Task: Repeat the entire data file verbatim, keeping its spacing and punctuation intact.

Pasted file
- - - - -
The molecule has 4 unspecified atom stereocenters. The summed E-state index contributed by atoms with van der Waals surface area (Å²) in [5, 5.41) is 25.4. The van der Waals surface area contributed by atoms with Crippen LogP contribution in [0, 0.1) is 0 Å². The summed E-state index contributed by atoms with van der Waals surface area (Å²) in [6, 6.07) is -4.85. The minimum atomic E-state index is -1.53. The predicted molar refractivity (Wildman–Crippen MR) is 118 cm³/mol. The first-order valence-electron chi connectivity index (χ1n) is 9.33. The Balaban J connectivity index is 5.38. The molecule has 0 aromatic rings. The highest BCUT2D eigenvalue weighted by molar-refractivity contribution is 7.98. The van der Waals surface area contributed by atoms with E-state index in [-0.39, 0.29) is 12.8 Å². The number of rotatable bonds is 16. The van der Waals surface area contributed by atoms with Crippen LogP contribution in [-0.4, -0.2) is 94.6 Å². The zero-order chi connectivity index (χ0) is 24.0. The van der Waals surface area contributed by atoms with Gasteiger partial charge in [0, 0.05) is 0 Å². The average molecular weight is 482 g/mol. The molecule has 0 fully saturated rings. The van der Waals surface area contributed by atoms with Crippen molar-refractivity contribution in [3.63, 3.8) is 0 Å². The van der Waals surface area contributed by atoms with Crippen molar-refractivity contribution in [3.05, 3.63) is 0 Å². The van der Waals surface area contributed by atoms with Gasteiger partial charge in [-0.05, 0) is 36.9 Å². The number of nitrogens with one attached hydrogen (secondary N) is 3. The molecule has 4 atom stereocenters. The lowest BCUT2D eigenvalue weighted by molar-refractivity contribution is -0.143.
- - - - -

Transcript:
The molecule has 4 unspecified atom stereocenters. The summed E-state index contributed by atoms with van der Waals surface area (Å²) in [5, 5.41) is 25.4. The van der Waals surface area contributed by atoms with Crippen LogP contribution in [0, 0.1) is 0 Å². The summed E-state index contributed by atoms with van der Waals surface area (Å²) in [6, 6.07) is -4.85. The minimum atomic E-state index is -1.53. The predicted molar refractivity (Wildman–Crippen MR) is 118 cm³/mol. The first-order valence-electron chi connectivity index (χ1n) is 9.33. The Balaban J connectivity index is 5.38. The molecule has 0 aromatic rings. The highest BCUT2D eigenvalue weighted by molar-refractivity contribution is 7.98. The van der Waals surface area contributed by atoms with E-state index in [-0.39, 0.29) is 12.8 Å². The number of rotatable bonds is 16. The van der Waals surface area contributed by atoms with Crippen LogP contribution in [-0.4, -0.2) is 94.6 Å². The zero-order chi connectivity index (χ0) is 24.0. The van der Waals surface area contributed by atoms with Gasteiger partial charge in [0, 0.05) is 0 Å². The average molecular weight is 482 g/mol. The molecule has 0 fully saturated rings. The van der Waals surface area contributed by atoms with Crippen molar-refractivity contribution in [3.63, 3.8) is 0 Å². The van der Waals surface area contributed by atoms with Crippen molar-refractivity contribution in [3.05, 3.63) is 0 Å². The van der Waals surface area contributed by atoms with Gasteiger partial charge in [-0.05, 0) is 36.9 Å². The number of nitrogens with one attached hydrogen (secondary N) is 3. The molecule has 4 atom stereocenters. The lowest BCUT2D eigenvalue weighted by molar-refractivity contribution is -0.143.